It took The Google and Wikipedia to get beneath the surface of this seemingly benign two minutes of Sportsball Interruptus.

Now I am beginning to understand the cognitive dissonance.

And once again, “the medium is the message” (#TMITM).

In the piece that I posted last week about the Insurrection and the Inauguration, I referred back to a seminal text to explain the difference between “content” and “conduit” – the “message” and “the medium.” Then, quoting from Nicholas Carr’s 2010 book The Shallows, I tried to articulate the distinction:

…whenever a new medium comes along, people naturally get caught up in…the “content.” The technology disappears behind whatever flows through it – facts, entertainment, instructions, conversation…

“Our focus on a medium’s content can blind us to [its] deep effects. We’re too busy being dazzled or disturbed by the programming to notice what’s going on inside our heads

That why I think The Boss was duped: dazzled by his ability to create brilliant content, Bruce may have lost sight of the larger context. The content, in other words, got lost in the medium, which in turn conveys the underlying message.

Poking around the web last night after the game, I found this New York Times account of the spot’s origins and development:

When [marketing exec Olivier] François received the script for an early version of the Super Bowl ad, he sent it to [Springsteen’s manager Jon] Landau. Within 24 hours, he had a virtual handshake deal with Mr. Springsteen… Mr. Landau said the Boss had created the ad with his own creative team. “Bruce made the film exactly as he wanted to, with no interference at all from Jeep,” he said.

Fair – and effective – enough.

Still, despite the uplifting sentiments expressed in high-def and surround sound in my living room, something about this spot left me scratching my head.

For starters – and as I learned from the Times – who even knows that the iconic American “Jeep” brand is now owned by a multinational conglomerate based in the Netherlands called Stellantis?

Does it not seem at all ironic that this poetic call for American Unity comes from a company based in Amsterdam??? A company that we have never even heard of?

Stellantis? What the hell does that even mean?


That’s why, despite all of his admirable good intentions, I don’t think even Bruce realizes the underlying dynamic in this seemingly benign endorsement.

What Bruce missed is that a message like this does not get through mainstream media – it certainly doesn’t merit the many millions it takes to air a two-minute spot on the Super Bowl – unless it serves the imperatives of the companies that are paying for it.

The content of the spot may be national reunification, but the medium – and thus the subliminal message – is monolithic multinational corporate capitalism. The very forces that eviscerated the working and middle classes that Bruce Springsteen has championed for nearly fifty years are now using his voice to appeal for “unity” – not only to sell more Jeeps, but to quietly mollify us.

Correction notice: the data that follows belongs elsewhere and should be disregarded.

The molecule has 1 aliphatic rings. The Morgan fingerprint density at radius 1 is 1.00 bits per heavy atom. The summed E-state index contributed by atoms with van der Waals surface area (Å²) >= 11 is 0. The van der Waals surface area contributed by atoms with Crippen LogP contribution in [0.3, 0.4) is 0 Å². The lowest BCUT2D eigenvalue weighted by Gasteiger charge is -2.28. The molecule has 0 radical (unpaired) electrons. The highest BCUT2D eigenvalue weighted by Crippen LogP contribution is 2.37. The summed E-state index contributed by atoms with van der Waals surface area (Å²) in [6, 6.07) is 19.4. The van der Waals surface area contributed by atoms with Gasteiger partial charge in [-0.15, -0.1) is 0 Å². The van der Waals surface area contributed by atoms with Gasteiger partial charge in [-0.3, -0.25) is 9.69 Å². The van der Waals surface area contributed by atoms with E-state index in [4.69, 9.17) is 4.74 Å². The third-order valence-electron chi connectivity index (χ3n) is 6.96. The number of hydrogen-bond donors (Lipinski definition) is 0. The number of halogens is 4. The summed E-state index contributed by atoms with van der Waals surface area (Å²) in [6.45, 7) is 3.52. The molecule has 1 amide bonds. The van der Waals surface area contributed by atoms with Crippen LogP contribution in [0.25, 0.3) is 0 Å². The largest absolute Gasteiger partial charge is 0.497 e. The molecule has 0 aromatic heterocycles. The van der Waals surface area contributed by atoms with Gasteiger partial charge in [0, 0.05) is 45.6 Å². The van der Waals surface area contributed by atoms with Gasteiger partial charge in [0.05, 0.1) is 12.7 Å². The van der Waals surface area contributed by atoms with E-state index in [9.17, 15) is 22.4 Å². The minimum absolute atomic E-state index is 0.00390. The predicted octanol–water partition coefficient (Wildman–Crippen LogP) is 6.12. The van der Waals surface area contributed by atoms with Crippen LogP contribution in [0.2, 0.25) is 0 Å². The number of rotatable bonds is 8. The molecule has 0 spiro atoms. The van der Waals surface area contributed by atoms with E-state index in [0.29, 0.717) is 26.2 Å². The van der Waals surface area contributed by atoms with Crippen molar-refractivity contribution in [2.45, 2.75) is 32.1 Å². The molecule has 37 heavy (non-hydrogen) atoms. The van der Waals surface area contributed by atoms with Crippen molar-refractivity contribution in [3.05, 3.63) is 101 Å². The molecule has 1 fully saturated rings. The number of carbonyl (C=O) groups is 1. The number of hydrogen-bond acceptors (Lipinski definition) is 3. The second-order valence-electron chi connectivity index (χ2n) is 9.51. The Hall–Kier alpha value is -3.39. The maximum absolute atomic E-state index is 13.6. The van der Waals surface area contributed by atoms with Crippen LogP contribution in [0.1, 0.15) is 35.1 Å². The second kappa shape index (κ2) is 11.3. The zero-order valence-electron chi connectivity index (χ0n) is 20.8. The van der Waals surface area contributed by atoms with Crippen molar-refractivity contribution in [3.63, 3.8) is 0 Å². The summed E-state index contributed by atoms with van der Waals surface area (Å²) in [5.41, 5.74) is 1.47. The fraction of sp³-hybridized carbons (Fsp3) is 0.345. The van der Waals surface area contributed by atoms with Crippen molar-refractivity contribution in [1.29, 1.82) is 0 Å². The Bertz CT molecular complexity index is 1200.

Because buried in that message is our acceptance of their corporate dominance of our political economy.

While you are comforted in a warm, emotional appeal, please ignore the fact that companies like Stellantis are contributing millions of dark dollars to cap the minimum wage, secure tax cuts for the rich, turn a blind eye to the environment, deny health care to millions, and ultimately perpetuate the same forces of oligarchy, discrimination, racism, patriarchy, etc etc. that Bruce Springsteen and Co. have crusaded against or nearly five decades.

With our eyes and ears we see and hear “The Boss” soothingly intoning his call for ‘reunification’ – but what’s going on inside our heads is the subliminal message that invisible, heretofore nameless multinational corporations are looking out for us and trying to bring us together.

Don’t buy it.

The people that own “Jeep” are not your friends. They are not your neighbors, and they don’t care if you get another $1,400 in pandemic relief – or that somebody in your family has died from the pestilence.

They just want you to think warmly about their brand, and accept them as our benevolent corporate overlords.

I don’t mean to discourage viewers from enjoying the spot; if you found it touching or moving or otherwise meaningful, good for you. I was moved by it, too. But also unnerved.

I might be overstating the case to suggest that by serving his own purpose while serving the sponsor’s that Bruce was “duped.” I’d like to think he took all the angles into account in his calculations. He seems smart that way.

Still, they cleverly waited until deep in the 4th quarter, when the outcome of the game was already certain, when we were all beer-buzzed in a cheese-and-crackers coma to present their message – subliminal or otherwise.

And they got Bruce Springsteen to go along with it.


No, really… who drives an uncovered Jeep around Kansas in the dead of winter?